It was Baldwin who came up with the name of "Glen Park" for the district. The first use of “Glen Park” was when Baldwin announced the organization of the Glen Park Company in 1897, with the sole purpose of opening and managing a zoological gardens. His 145-acre pleasuring grounds and zoo became known as Glen Park and the Mission Zoo. Opening in 1898, it attracted 8,000 to 15,000 people each weekend for its vaudeville shows, daring aeronautic displays, sporting events, and animal exhibits. In 1899 with the pleasuring grounds a success, Baldwin began auctioning his home lots, Glen Park Terrace, located along Glen Avenue (today’s Chenery Street between Diamond and Elk Streets). Because of difficulties encountered in the management of Glen Park and the Mission Zoo, as well as weak sales of Glen Park Terrace home lots, Baldwin divested all of his holdings in 1901, with much of the land being transferred to the California Title Company and the Crocker Estate. The Crocker Estate would continue to manage the main grounds of Glen Park and the Mission Zoo in today’s Glen Canyon as a private picnic and pleasuring grounds until 1922, when the land was finally transferred to the City and County of San Francisco. They began releasing home lots surrounding Glen Canyon after the San Francisco Earthquake in 1906, when the population of Glen Park exploded with new residents who had been displaced by the catastrophe.
Transit through Glen Park began had started with the San Francisco and San Mateo Electric Railway opened access to southern areas of the city. Transit was improved further in 1916, when the SF & SM was acquired by the San Francisco Municipal Railway. A branch of the San Francisco Public Library opened in 1927. Today, transit is provided by the Glen Park BART station, the J Church line of the Muni Metro, and several Muni bus lines. Interstate 280 is also nearby.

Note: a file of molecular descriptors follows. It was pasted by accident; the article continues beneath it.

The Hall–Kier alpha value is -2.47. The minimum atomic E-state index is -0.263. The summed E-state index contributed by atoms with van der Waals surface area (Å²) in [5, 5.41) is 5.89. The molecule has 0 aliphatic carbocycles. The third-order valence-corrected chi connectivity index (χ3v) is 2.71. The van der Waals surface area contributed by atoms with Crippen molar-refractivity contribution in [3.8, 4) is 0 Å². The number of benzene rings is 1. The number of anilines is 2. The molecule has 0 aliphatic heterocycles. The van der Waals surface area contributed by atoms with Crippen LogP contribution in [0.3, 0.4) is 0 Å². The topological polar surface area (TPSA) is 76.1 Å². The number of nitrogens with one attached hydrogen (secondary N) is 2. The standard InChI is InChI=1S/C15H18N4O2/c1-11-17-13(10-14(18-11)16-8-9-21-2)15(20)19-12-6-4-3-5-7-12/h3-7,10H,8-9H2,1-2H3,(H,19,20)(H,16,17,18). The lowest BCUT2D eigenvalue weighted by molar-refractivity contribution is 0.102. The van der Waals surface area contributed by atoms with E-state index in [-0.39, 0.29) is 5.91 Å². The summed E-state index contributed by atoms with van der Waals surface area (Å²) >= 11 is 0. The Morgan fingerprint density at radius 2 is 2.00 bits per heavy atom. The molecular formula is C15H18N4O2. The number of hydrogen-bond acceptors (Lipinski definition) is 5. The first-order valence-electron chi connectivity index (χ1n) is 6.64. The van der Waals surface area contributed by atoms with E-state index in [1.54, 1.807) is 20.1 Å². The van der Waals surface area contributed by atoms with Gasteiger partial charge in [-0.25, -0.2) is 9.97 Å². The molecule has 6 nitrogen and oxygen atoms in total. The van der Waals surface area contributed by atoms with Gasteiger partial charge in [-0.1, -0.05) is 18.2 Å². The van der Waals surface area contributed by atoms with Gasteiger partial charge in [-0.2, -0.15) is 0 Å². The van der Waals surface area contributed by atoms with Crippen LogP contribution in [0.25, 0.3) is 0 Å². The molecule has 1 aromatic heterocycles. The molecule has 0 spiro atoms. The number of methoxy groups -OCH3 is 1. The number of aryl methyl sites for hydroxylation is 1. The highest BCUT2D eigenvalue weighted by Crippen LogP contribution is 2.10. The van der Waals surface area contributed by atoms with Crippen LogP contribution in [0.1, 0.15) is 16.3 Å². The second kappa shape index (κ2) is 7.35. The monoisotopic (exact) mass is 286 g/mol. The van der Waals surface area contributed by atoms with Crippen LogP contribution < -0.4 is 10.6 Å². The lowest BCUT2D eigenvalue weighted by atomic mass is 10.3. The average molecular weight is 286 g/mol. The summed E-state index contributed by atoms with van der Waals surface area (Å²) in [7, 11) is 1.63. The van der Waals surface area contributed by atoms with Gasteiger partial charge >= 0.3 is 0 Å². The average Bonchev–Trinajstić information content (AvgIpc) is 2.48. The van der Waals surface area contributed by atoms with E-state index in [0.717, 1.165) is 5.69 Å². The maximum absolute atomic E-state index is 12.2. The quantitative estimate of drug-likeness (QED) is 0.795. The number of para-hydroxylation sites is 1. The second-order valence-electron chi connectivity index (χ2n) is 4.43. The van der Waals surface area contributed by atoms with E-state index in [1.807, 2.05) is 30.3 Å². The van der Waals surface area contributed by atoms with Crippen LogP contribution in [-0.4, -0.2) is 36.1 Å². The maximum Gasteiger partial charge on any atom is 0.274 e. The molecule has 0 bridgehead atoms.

Because of Glen Park's small size and mom and pop businesses, the neighborhood is sometimes described as having a village atmosphere. A multi-use, urban infill project opened in 2006, anchored by a natural foods grocery and a new branch library. Public spaces include Walter Haas Playground, Billy Goat Hill Park, and Fairmount Plaza.
- "Mandelman ousts incumbent Sheehy in SF's District Eight". SF Chronicle. Retrieved May 26, 2020.
- "Statewide Database". UC Regents. Archived from the original on February 1, 2015. Retrieved December 29, 2014.
- "California's 12th Congressional District - Representatives & District Map". Civic Impulse, LLC.
- "Origins of Fairmount Heights: Foundations in Railroad, Civil War, and Real Estate Histories". Glen Park Neighborhoods History Project. December 2019. Retrieved January 22, 2020.
- "George Ulshofer and the First Named Streets of Glen Park". Glen Park Neighborhoods History Project. June 15, 2015. Retrieved January 20, 2020.
- "The Old Mission Road & Chenery, Diamond, Arlington, and Wilder Streets: Among the Oldest Thoroughfares in San Francisco?". Glen Park Neighborhoods History Project. Summer 2017. Retrieved January 20, 2020.
- "The First Use of "Glen Park" in the Old Rancho San Miguel". Glen Park Neighborhoods History Project. December 28, 2016. Retrieved January 20, 2020.
- "The San Francisco Mission Zoo: Wilder Days in Glen Park (Part I)". Tramps of San Francisco. September 3, 2012. Retrieved January 20, 2020.
- Morse, Rob (November 13, 1985). "Rob Morse, Standing Tall". The San Francisco Examiner. p. 43. Retrieved January 22, 2019.
- Demographics: "District 8: Under the rainbow" by Betsey Culp. San Francisco Call, 25 September 2000.